Once the credit scrip is obtained, the same could be used by the holder to procure goods by debiting the duty against the balance on the scrip or to procure input services by debiting the service tax against the balance on the scrip. Once obtained, the scrip as well as goods imported against the same would be freely transferable going by Notification 24/2015 Cus. Dated 08th April 2015. In case of domestic procurement of goods or procurement of services, the details of jurisdictional Central Excise officer (having jurisdiction over supplier’s premises/factory) has to be furnished to the Customs Authority as following debit of duty against a scrip, an undertaking is also to be furnished to the said officer for payment of any differential duty with interest thereon. This undertaking in case of procurement of services has to be filed within thirty days of the debit to the said officer undertaking to pay differential tax with interest if any.
The duty or tax even though paid by debiting the scrip, could be availed as cenvat credit by the holder subject to such duty or tax qualifying for availment in accordance with Rules 2 and 3 Cenvat Credit Rules 2004. The option of claiming duty drawback in respect of such tax/duty would also be available in the absence of Cenvat credit availment. Readers should note that deemed exports and clearances from DTA to SEZ are not eligible for this scheme. The benefit would also not be available to EOUs and STP/EHTP/BTP units as indicated in Paragraph 3.06(i) of the Foreign Trade Policy 2015-2020. MEIS benefit could also be claimed by supporting manufacturers instead of the merchant exporter as long as a disclaimer is available from the latter who has realized export proceeds.
Exporters who desire to avail the benefit of this scheme would be required to make an online application through http://dgft.gov.in in form ANF 3A with relevant Shipping bills and e-BRC to be linked thereto with such application being made for each port of export. This application would have to be made within twelve months from the Let Export Date or within three months from the date of uploading of EDI shipping bills onto the DGFT server by Customs or printing/ release of shipping bills for Non EDI shipping bills whichever is later. Exporters would be required to furnish proof of landing where MEIS is not available for the given product to all countries. The document i.e. where a self-attested copy of the import bill of entry in the importing country is available, can either be uploaded using digital signature or the original copy filed with the Regulating Authority.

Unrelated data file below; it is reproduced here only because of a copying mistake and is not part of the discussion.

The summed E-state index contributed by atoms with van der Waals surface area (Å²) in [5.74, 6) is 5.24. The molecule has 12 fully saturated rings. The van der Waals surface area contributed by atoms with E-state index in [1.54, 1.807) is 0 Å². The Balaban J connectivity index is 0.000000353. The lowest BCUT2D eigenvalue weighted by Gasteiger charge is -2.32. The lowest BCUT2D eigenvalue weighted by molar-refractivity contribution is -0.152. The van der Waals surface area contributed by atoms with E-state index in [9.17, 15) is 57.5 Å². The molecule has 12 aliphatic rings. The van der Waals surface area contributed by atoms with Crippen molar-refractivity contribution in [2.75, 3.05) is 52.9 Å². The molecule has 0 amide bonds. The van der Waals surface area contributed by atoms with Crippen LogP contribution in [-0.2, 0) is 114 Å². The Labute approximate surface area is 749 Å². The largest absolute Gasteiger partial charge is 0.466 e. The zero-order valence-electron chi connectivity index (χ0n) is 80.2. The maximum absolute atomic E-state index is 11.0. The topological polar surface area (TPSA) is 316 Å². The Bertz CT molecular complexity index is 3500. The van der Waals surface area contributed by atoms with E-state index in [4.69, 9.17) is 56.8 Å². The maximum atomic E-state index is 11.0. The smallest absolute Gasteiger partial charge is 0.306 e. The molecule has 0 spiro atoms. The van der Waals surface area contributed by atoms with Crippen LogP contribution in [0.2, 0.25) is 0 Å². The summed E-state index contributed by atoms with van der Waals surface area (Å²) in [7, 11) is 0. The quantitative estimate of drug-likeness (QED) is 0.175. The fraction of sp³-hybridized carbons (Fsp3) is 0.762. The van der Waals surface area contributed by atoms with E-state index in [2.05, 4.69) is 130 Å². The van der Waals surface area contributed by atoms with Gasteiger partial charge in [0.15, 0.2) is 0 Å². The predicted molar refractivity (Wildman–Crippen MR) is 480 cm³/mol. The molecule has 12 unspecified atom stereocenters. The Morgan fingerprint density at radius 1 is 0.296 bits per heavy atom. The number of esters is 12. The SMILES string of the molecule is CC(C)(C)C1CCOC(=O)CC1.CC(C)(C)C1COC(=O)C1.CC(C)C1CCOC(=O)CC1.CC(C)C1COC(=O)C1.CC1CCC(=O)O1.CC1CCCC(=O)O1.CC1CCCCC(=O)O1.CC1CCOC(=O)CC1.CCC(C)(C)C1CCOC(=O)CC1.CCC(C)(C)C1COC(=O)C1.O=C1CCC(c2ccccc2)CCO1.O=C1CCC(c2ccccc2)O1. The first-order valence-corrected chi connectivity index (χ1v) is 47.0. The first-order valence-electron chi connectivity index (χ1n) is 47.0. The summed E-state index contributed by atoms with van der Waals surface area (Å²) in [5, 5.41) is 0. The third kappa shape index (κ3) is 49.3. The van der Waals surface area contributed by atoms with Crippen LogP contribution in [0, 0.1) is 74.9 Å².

Eligibility under SEIS
Under this scheme, the service provider located in India should either provide a service notified to another country or to a consumer in another country. The service provider desiring to claim the benefit of this scrip should also have minimum net free foreign exchange earnings (i.e. gross earnings of foreign exchange minus total expenses on service sector in foreign exchange) of US$15000 in the preceding financial year. The list of notified services has been announced vide Public Notice 3/2015-2020 dated 1st April 2015 and these services could be provided to any country.
The services have been broadly categorized into professional services, research and development services, leasing services without operators, audio visual services, construction and related engineering services, educational services, environmental services, health related and social services, tourism and travel related services, recreational, cultural and sporting services, and transport services. Individual categories of services have been specified under these headings. The list is similar to the one in Appendix 41 to the Foreign Trade Policy 2009-2014. The rates vary from 3-5% of the net foreign exchange earnings of the service exporter from notified services. The scheme would not cover services provided to SEZ/STPI/EHTP/EOU/BTP or services provided by them to consumers outside India and service providers in the telecom sector.